An attorney's Web site advertised her success in two cases raising issues similar to those she was about to try here. The trial court admonished the jury not to "Google" the attorneys or to read any articles about the case or anyone involved in it. Concerned that a juror might ignore these admonitions, the court ordered the attorney to remove for the duration of trial two pages from her Web site discussing the similar cases. We conclude this was an unlawful prior restraint on the attorney's free speech rights under the First Amendment. Whether analyzed under the strict scrutiny standard or the lesser standard for commercial speech, the order was more extensive than necessary to advance the competing public interest in assuring a fair trial. Juror admonitions and instructions, such as those given here, were the presumptively adequate means of addressing the threat of jury contamination in this case.
Although the order was improper, it is no longer in effect and thus no relief can be granted. We deny the petition for writ of mandate.
FACTS AND PROCEDURAL BACKGROUND
Richard and Christie Steiner filed this personal injury action after Richard Steiner contracted lung cancer. They alleged his cancer was caused by
The Steiners argued that the request infringed upon counsel's constitutional right of free speech and that the more appropriate remedy was to admonish the jury not to search the Internet for information about the attorneys. The trial court, however, granted the motion at a hearing on August 22, 2011. After the parties expressed confusion over the scope of the order, the court clarified: "I had intended the decision here to be surgical. I was [not] directing [Ms. Farrise to] take down her whole website by any stretch of the imagination. It was the items that the Defense had pointed to that I was directing my thoughts to. [¶] Maybe I wasn't as clear as I should have been, but that's all. I wasn't asking you to do anything more than just take [down] the comments that the Defense pointed to in their motion, which was, I thought, very specific."
The trial court admonished the jurors not to Google the attorneys. It also gave the standard admonishments prior to opening statements. Those admonishments are not part of the record, but at the time they were given, CACI No. 100 stated: "During the trial, do not read, listen to, or watch any news reports about this case.... This prohibition extends to the use of the Internet in any way, including reading any blog about the case or about anyone involved with it or using Internet maps or mapping programs or any other program or device to search for or to view any place discussed in the testimony."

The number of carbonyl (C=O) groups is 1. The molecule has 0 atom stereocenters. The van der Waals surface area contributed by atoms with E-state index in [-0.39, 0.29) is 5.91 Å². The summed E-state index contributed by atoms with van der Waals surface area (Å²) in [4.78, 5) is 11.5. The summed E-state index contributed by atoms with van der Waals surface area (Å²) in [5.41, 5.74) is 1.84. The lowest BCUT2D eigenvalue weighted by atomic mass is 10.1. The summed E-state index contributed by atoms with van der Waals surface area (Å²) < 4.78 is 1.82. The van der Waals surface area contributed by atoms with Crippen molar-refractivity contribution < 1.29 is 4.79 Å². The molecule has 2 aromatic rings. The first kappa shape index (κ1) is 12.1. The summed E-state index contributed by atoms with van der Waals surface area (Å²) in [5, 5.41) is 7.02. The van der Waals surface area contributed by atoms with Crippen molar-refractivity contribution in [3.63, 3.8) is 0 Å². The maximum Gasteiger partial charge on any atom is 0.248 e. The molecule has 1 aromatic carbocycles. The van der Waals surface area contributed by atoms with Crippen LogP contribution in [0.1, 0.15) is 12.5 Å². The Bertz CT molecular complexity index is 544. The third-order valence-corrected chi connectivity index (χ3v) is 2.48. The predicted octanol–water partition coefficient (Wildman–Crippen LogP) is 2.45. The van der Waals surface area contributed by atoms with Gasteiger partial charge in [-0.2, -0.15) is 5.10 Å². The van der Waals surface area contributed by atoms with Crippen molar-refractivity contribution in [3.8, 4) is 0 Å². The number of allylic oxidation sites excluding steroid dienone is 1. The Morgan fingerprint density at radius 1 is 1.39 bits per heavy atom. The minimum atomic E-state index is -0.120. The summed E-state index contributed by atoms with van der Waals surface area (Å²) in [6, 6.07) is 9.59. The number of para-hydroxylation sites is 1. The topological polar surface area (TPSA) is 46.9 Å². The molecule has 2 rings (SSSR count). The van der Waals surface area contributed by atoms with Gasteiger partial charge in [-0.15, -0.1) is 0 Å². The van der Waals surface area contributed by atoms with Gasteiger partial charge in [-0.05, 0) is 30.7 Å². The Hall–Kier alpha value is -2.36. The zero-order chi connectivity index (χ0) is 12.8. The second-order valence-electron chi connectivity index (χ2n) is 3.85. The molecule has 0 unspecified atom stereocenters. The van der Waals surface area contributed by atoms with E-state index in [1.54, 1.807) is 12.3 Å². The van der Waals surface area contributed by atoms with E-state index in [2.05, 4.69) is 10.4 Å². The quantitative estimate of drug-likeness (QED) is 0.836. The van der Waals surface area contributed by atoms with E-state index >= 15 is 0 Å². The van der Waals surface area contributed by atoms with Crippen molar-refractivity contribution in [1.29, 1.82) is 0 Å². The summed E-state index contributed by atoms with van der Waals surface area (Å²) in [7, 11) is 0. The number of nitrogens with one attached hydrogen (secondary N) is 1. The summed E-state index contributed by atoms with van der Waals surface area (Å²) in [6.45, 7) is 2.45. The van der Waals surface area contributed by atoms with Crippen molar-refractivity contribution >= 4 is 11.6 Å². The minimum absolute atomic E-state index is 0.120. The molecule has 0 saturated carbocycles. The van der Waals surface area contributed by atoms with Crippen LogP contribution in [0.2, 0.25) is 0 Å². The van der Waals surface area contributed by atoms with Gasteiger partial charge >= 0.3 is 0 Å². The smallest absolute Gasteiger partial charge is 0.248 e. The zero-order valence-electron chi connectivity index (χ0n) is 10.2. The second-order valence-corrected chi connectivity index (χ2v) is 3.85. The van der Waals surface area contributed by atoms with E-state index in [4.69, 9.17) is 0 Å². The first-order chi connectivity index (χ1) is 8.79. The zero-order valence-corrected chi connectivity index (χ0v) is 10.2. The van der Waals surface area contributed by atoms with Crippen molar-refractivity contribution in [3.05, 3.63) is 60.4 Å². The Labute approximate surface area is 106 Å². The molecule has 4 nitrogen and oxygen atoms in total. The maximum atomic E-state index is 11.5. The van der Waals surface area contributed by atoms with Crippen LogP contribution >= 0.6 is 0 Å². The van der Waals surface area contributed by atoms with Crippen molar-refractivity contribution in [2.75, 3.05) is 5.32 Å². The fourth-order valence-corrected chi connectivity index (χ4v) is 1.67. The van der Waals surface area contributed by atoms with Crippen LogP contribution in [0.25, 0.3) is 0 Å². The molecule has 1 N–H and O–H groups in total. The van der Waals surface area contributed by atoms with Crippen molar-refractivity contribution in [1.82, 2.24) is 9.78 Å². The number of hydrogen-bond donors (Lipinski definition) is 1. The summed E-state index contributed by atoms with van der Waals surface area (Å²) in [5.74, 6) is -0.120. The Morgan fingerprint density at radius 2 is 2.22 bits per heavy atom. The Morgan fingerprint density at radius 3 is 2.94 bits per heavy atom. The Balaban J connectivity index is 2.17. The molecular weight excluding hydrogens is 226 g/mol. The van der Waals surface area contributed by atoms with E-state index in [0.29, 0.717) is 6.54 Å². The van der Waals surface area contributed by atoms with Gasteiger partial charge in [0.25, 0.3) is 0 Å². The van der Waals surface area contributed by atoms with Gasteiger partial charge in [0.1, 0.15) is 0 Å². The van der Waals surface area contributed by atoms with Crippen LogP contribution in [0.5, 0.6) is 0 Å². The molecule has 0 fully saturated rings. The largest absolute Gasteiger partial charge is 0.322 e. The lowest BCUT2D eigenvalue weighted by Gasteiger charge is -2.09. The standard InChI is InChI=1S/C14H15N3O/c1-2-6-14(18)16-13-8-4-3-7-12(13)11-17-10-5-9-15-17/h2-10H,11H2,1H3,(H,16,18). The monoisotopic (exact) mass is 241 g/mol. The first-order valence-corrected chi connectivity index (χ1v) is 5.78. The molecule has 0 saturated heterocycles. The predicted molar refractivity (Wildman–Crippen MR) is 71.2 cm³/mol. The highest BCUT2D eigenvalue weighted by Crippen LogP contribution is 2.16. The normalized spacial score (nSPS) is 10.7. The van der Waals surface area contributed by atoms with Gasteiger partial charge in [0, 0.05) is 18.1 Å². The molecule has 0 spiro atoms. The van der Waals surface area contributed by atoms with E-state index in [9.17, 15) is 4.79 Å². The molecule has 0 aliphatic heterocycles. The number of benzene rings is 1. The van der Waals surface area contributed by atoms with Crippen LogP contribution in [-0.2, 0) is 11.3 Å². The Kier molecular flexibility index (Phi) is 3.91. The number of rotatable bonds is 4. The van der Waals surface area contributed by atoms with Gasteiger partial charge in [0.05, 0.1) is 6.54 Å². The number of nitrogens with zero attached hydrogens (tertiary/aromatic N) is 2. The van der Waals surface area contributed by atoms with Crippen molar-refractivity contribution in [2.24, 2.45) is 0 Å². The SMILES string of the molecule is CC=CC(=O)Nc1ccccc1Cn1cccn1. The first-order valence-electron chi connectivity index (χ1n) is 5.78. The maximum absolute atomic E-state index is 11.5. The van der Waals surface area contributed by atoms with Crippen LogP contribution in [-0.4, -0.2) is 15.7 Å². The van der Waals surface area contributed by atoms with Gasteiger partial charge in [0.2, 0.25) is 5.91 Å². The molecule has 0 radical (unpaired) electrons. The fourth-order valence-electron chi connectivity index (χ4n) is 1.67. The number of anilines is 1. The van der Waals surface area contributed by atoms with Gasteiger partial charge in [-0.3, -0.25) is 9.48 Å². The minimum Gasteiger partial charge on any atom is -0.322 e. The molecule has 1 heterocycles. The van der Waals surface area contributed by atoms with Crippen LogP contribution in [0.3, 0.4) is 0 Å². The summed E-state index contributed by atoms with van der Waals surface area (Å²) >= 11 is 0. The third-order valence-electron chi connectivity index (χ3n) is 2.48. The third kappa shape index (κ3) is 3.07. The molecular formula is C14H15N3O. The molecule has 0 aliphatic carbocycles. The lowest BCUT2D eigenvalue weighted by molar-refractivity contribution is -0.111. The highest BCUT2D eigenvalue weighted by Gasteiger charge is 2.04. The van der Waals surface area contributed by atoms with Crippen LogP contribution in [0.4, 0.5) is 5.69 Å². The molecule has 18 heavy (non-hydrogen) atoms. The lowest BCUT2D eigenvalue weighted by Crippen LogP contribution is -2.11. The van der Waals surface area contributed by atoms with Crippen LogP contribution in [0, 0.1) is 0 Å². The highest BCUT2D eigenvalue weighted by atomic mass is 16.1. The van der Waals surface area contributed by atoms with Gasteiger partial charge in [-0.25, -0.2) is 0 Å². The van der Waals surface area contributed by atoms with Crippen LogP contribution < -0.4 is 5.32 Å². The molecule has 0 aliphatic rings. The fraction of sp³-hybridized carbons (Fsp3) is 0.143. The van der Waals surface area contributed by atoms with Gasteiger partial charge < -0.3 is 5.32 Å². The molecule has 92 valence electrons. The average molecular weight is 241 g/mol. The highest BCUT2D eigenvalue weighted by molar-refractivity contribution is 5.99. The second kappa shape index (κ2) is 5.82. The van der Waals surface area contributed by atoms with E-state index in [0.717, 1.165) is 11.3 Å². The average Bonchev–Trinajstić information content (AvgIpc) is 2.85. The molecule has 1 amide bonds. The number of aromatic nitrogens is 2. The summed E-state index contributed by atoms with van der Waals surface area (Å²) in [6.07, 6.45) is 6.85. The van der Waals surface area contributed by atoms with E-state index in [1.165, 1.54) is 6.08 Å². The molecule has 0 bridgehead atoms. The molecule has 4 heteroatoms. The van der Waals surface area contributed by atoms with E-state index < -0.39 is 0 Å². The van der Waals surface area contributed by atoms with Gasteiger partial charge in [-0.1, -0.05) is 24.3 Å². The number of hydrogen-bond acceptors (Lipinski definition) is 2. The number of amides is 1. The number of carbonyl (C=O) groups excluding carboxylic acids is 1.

The Steiners, Farrise and her law firm (collectively petitioners) sought a writ of mandate in this court seeking to reverse the trial court's order requiring Farrise "to take down part of her firm's website during the
Thereafter, petitioners sought review of our denial in the California Supreme Court. In their petition for review, they changed the basis for their claim and represented to the Supreme Court that the trial court had ordered Farrise "to take down her firm's entire website during the trial of this case in order to assure that the jurors do not view it." (Original italics.) The petition for review stated that "[e]ven if the order were limited to the website's discussion of other cases, it would be an unreasonable and unnecessary prior restraint and would violate [counsel's] free speech rights. But the order is not so limited: It requires that [counsel] take down her entire website, even with respect to speech wholly unrelated to any other asbestos litigation." (Original italics.) This claim contradicts the claim made to this court and is unsupported by the record. A few days later, the Supreme Court granted review and transferred the matter to this court with instructions to issue an order to show cause. We complied. We also asked petitioners to explain the discrepancies in the petitions regarding the scope of the trial court's order.